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A new spirit has begun to appear in the world, and if you look you can see it breaking out everywhere.
You can see it in the warm welcome many Europeans have given to the refugees from Syria and Iraq and Afghanistan.
You can see it in the new focus on why black lives matter.
You can see it in the increasing rejection of the old modes of partisan politics.
You can see it in the growing reluctance of most governments to go to war.
You can see it in the expanding corporate social responsibility ethic.
You can see it in metaphysical traditions, the self-help movement and new age spirituality.
You can see it in the world’s increasing emphasis on the rights of all human beings.
You can see it in pluralism and multiculturalism and the burgeoning diversity movement.
You can see it wherever women have taken leadership positions.
You can see it in literature and film and drama and the arts, with their growing international focus.
You can see it when you travel across an ever-shrinking, more neighborly planet.
You can see it in the wide acceptance of the environmental movement everywhere.
You can see it when you eat your food, knowing where and how it’s grown.
You can see it in education, with its emphasis on acquiring real knowledge about other cultures.
You can see it in our children and their concerns for a peaceful, united and sustainable world.
This new spirit of the age seems to have three main overall thrusts:
- World-mindedness, as it increasingly sweeps away national, religious, gender and racial barriers
- Justice and equity, especially for the oppressed, poor and downtrodden peoples of the world
- And a greater, more spiritual sense of our responsibility to be stewards of the planet’s future
Some see this rapid change across the planet as a “new age” phenomenon; but others see it as simply the result of evolutionary advances in technology, human consciousness, education and a shrinking world. Many, many philosophers, writers, journalists, activists, observers, pundits and scientists have opined extensively on these significant changes in human consciousness during the past century; and most would agree that a profound intellectual and spiritual shift is now occurring in the world.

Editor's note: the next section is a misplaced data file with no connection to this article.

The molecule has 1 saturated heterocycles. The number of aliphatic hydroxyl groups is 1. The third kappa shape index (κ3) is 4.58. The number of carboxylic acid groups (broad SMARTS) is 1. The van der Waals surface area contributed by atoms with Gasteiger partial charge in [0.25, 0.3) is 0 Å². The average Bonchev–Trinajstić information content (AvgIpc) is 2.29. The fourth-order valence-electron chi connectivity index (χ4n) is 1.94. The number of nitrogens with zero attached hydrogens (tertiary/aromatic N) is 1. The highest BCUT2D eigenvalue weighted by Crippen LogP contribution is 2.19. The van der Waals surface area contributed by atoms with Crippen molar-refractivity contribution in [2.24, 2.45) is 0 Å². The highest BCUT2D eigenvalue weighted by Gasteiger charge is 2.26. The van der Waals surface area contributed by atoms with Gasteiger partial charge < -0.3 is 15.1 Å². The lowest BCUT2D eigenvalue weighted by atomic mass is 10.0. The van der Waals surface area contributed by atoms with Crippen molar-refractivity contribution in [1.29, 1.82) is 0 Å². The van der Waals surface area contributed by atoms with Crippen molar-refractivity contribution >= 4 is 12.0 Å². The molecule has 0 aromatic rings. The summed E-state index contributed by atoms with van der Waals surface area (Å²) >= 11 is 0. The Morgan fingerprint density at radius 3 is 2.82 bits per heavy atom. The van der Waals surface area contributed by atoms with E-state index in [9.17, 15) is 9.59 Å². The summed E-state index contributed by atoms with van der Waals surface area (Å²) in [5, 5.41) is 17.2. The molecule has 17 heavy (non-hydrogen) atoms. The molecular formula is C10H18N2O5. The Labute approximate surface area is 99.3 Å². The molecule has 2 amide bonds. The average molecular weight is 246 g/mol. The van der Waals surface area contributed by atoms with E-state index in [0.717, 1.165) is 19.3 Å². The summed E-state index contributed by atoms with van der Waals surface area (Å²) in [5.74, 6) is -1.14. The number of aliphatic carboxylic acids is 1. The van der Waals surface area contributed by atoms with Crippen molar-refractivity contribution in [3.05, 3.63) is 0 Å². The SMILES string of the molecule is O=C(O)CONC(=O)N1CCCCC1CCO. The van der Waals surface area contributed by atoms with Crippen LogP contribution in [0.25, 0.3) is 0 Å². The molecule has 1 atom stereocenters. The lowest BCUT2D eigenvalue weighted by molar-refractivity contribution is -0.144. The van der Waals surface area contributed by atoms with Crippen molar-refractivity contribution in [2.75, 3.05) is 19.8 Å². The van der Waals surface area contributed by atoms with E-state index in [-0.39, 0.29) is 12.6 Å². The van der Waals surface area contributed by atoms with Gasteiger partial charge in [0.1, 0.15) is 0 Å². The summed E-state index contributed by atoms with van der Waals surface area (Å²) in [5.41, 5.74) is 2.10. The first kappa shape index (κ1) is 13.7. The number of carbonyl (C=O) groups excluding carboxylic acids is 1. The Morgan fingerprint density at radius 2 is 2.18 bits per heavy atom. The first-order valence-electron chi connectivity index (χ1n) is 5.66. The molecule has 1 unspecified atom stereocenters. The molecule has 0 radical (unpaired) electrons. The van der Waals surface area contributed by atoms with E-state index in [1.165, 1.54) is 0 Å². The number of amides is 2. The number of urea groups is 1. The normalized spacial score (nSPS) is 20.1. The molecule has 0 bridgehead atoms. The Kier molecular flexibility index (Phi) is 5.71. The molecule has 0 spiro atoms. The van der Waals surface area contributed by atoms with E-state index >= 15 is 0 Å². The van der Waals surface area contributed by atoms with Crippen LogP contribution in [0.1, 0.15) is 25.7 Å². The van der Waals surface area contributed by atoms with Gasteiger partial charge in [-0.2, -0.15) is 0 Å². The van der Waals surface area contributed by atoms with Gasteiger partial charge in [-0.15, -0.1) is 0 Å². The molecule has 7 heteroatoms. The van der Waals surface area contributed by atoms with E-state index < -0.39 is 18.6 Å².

These significant changes often get lumped together in what some call the “new age” movement, loosely defined as an inclusive, non-dogmatic way to recognize and promote the mystical transformation of both individuals and society—a “spirituality without borders.” Many SBNR’s—people who self-identify as “spiritual but not religious”—think of themselves as having at least some new age beliefs. Summarizing those beliefs and ideas isn’t easy, but here are a few attempts:
The New Age is essentially about the search for spiritual and philosophical perspectives that will help transform humanity and the world. New Agers are willing to absorb wisdom teachings wherever they can find them, whether from an Indian guru, a renegade Christian priest, an itinerant Buddhist monk, an experiential psychotherapist or a Native American shaman. They are eager to explore their own inner potential with a view to becoming part of a broader process of social transformation. Their journey is towards totality of being. – Nevill Drury
New Age values are conscious evolution, a non-sectarian society, a non-military culture, global sharing, healing the environment, sustainable economies, self-determination, social justice, economic empowerment of the poor, love, compassion in action, going beyond religious fundamentalism, going beyond nationalism… – Deepak Chopra
Our civilization is now in the transition stage between the age of warring empires and a new age of world unity and peace. – John Boyd Orr
So do you think of yourself as new-age? Even though people may embrace many of the beliefs cited above, most don’t call themselves “new age,” probably because the term itself has become a bit negative and even pejorative lately. At its most extreme, a new age philosophy can sometimes indicate a kind of “woo-woo” quality; a naïve, shallow and not very intellectually rigorous spiritual outlook, replete with all manner of extraterrestrial encounters and pre-rational magical thinking.
However, that clichéd characterization misses the primary point of the new age movement, which posits a pluralistic vision of deep spiritual transformation and transcendence at both the personal and societal levels; a transformation that aims to lead the world into a new age of peace, oneness and human development. So no matter what you call it now—integral, transformational, or evolutionary—new age thought has captured the imaginations and inner beliefs of millions upon millions of people
In this series of essays, let’s examine that line of thinking, and see how it compares to, and has been influenced by, the Baha’i teachings:
Now the new age is here and creation is reborn. Humanity hath taken on new life. The autumn hath gone by, and the reviving spring is here. All things are now made new. Arts and industries have been reborn, there are new discoveries in science, and there are new inventions; even the details of human affairs, such as dress and personal effects — even weapons — all these have likewise been renewed. The laws and procedures of every government have been revised. Renewal is the order of the day.
And all this newness hath its source in the fresh outpourings of wondrous grace and favour from the Lord of the Kingdom, which have renewed the world. The people, therefore, must be set completely free from their old patterns of thought, that all their attention may be focused upon these new principles, for these are the light of this time and the very spirit of this age. – Abdu’l-Baha, Selections from the Writings of Abdu’l-Baha, pp. 252-253.